A stable and predictable legal framework is a key component in any decision by energy industry players when evaluating international investments, projects, and contracts. Many risks can be managed through sound drafting of commercial agreements, guarantees, insurance, and the like. However, other risks, such as the expropriation of entire projects or assets, the sudden imposition of new and potentially discriminatory tariffs or taxes, or the withdrawal of regulatory incentives, can be harder to guard against. For 25 years, the Energy Charter Treaty (ECT) provided energy companies with an additional layer of protection for many of their investments. For reasons that owe more to politics than anything else, its future is now in serious doubt.
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In addition to affording a series of substantive protections to energy companies from one of the roughly 50 States party to the ECT when investing in another State party, the ECT enables investors to enforce those protections in a neutral forum by means of international arbitration. More than 150 cases have been brought under the ECT, covering a range of issues including unfair offtake tariffs, failure to pay for gas deliveries, closure/cancellation of pipelines, and so on.
Recent times have seen the ECT come under increased scrutiny. A list of countries – including the UK, France, Germany, Spain, and the EU (which had executed the ECT separately) – have all either questioned their ongoing membership of the treaty or announced the intention to abandon it.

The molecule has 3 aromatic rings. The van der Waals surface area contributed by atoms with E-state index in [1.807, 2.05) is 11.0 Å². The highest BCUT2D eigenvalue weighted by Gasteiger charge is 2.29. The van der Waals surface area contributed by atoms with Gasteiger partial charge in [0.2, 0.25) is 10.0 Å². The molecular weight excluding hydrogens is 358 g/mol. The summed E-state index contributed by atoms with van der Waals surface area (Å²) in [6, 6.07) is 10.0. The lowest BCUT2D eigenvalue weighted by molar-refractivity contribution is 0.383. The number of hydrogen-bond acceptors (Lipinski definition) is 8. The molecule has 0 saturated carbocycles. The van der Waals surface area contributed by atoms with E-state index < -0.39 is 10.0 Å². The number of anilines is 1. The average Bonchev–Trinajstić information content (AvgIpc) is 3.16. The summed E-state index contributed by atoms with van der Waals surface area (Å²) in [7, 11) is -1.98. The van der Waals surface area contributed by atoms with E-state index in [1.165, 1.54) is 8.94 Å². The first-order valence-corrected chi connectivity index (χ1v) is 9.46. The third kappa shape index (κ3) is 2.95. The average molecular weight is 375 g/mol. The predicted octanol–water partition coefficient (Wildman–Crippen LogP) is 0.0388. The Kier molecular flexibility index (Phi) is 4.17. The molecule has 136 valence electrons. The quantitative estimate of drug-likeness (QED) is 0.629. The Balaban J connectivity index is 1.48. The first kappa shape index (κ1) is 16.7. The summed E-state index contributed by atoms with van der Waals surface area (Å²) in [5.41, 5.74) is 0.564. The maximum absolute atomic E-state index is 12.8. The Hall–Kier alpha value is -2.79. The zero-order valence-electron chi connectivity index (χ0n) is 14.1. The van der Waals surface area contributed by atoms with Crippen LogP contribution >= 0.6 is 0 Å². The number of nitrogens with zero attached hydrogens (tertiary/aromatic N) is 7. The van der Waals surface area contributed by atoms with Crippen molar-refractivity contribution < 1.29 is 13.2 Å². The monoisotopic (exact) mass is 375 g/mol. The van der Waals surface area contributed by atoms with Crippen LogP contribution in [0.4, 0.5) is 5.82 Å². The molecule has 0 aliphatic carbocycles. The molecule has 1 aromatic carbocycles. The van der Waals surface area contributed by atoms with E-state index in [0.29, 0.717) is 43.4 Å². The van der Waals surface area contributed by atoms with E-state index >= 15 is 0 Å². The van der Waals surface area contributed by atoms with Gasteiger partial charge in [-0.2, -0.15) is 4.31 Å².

Negative sentiment toward the ECT is often couched within a narrative of concern regarding climate change goals. Detractors maintain that the treaty is incompatible with the transition to cleaner, cheaper energy sources, portraying it as a vehicle for protecting the fossil fuel industry at the expense of net zero goals.
In truth, the ECT covers all sectors of the energy industry, from coal to crude to gas to nuclear and, of course, renewables. According to the ECT website, 61.5% of the cases (94 cases) brought under the treaty have been renewables cases (against 54 fossil fuels cases).
A further irony is that this negative sentiment has come about at a time when substantive work to modernise the ECT, including enhanced provisions emphasising States’ rights to regulate in the interests of the environment and climate goals, had nearly concluded. Judging from the current chorus of cynicism, however, these reforms may never gain traction.
One interesting caveat is that the ECT currently has a 20-year sunset clause, meaning signatories should still be bound for two decades after exiting. There is a push to reduce that to 10 years in the draft modernised version of the ECT.
That will buy investors a grace period. Even so, energy players, including those in the gas/LNG sector, will need to evaluate longer term projects and contracts in relevant jurisdictions on the basis that this added layer of protection may well be gone or diminished before long.